Scam artists targeting cell phones - wave3.com-Louisville News, Weather & Sports

Scam artists targeting cell phones

Posted: Updated:
Tim Karnes Tim Karnes
Reanna Hamblin-Smith Reanna Hamblin-Smith

LOUISVILLE, KY (WAVE) - It's the new frontier for scam artists. Your cell phones are no longer safe. Across Kentuckiana, people are getting hit with bogus text messages from crooks trying to steal their credit card information. When it happened to one WAVE 3 viewer he called Troubleshooter to investigate what was going on.

Tim Karnes never imagined his cell phone would be a direct line to scanners.

"It's your lifeline," Karnes said. "When you go purchase a cell phone it's private to you."

So when he got a text message telling him a pending a alert has been placed on your credit union credit card, he dialed the number on the screen to see what was wrong. An automated voice asked him to type in his credit card number and that immediately raising his suspicions.

"Bells and whistles started going off in my head," said Karnes.

Karnes hung up and called his credit union, Chemco Credit Union, instead. He found out the text didn't come from them. It was a scam. Karnes said other customers at Chemco and three other credit unions around town were targeted too.

Reanna Hamblin-Smith with the Louisville Better Business Bureau said what happened to Tim is the new phase of "phishing."

"Phishing" is defined as phony emails using fake bank or credit card logos. The senders were scammers, hoping to trick people into giving up bank account information. Hamblin-Smith said the text Karnes got is like phishing over the phone.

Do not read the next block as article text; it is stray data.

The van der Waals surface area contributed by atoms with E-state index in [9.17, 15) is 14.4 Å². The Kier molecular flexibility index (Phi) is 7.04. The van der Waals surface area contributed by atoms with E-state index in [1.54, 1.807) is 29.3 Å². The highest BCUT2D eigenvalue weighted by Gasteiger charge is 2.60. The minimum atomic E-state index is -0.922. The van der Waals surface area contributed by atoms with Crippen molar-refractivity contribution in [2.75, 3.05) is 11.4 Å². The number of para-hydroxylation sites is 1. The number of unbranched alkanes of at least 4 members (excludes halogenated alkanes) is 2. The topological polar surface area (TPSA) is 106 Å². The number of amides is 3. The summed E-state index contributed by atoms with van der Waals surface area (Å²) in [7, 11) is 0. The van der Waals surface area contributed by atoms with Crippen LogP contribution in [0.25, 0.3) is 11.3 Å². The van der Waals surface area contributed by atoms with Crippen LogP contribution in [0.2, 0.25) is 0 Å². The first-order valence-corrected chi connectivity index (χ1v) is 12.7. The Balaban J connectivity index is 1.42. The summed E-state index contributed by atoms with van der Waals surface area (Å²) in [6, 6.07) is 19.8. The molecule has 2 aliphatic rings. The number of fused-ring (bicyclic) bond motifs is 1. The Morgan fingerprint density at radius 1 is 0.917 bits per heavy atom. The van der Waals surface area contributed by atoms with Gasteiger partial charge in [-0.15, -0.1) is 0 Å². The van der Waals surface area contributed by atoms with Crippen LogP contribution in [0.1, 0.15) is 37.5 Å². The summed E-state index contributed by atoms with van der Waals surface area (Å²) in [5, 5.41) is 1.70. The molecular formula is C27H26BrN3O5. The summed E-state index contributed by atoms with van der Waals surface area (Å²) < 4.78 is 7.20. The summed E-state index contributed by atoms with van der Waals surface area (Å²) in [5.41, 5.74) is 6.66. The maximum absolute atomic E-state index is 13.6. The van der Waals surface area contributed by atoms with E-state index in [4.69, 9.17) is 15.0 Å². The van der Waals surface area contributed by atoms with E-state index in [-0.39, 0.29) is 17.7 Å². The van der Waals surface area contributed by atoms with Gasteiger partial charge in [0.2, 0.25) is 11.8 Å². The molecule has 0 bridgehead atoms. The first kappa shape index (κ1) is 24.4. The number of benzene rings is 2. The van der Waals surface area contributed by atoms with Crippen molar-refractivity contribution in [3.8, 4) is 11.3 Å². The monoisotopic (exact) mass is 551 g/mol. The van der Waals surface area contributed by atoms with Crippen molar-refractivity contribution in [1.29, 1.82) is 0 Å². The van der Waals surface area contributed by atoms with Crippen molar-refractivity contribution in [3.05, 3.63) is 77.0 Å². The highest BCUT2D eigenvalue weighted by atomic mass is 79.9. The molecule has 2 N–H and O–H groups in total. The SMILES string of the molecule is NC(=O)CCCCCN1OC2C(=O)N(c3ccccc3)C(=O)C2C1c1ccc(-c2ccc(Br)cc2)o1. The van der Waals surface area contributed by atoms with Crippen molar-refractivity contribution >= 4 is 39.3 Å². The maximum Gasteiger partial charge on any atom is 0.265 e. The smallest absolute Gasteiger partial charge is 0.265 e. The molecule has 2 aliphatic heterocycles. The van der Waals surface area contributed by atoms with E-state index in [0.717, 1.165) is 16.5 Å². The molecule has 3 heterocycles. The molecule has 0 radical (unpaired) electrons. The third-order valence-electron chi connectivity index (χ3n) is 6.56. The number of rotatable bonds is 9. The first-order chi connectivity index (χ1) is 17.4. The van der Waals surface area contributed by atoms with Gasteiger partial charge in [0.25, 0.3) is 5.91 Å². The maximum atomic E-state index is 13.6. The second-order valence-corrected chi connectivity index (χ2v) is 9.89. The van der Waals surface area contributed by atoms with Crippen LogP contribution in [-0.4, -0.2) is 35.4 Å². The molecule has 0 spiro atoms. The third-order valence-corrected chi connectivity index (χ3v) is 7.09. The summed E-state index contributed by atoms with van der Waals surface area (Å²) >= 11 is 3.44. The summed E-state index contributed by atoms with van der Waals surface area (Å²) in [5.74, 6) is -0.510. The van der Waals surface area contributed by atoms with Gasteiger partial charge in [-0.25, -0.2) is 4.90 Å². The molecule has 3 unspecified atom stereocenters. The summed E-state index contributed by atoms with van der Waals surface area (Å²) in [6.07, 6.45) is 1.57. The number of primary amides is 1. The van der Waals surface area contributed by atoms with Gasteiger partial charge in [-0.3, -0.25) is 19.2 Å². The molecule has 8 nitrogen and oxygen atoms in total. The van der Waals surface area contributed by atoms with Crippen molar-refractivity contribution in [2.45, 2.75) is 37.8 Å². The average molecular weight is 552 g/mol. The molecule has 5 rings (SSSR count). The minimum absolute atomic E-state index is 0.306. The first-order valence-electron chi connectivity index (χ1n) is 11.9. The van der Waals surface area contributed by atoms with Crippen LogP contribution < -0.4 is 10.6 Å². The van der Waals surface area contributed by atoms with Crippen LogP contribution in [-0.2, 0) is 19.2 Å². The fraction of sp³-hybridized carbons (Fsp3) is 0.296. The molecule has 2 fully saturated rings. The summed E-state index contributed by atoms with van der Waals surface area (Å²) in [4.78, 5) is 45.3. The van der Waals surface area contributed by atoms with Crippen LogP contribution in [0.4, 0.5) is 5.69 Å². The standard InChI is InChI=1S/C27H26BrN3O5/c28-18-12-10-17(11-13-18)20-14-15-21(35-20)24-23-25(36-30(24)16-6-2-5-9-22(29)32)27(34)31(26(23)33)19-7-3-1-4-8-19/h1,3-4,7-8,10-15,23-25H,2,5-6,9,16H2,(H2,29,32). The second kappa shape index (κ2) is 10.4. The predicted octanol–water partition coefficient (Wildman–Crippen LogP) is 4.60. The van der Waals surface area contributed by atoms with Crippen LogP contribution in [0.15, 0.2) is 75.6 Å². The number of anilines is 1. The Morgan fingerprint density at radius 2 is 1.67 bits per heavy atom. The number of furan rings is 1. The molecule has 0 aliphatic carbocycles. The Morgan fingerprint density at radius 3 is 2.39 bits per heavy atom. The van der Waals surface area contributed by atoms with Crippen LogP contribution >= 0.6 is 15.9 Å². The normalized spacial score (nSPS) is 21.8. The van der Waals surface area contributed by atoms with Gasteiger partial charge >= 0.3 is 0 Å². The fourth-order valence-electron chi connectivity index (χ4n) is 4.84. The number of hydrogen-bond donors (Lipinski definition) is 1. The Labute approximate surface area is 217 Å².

"They can send so many texts at once it's an easy way to scam someone," said Hamblin-Smith. "And that is what they are doing. It works."

That's because not everyone is savvy enough to sniff out the scam. Karnes didn't enter in his credit card information, but he says an elderly woman at his credit union did. She had to cancel her accounts after finding out the truth.

The BBB says crooks can get people's cell phone numbers lots of different ways, including hacking, buying it online, or dumpster diving.

But Karnes said the only common thread he can think of is everyone who got the phony text message had T-Mobile phones. Karnes said he told T-Mobile what happened and ask them to warn their other customers, but claims T-Mobile told them there was nothing it could do.

T-Mobile and Chemco Credit Union have not responded to calls for comment about what happened. The number in the text message Karnes called is now disconnected.

The Better Business Bureau says if you get a text message like Karnes received, you should call your bank or credit card company first. Remember, they already have your personal information and shouldn't need you to give it to them. That's a huge red flag.

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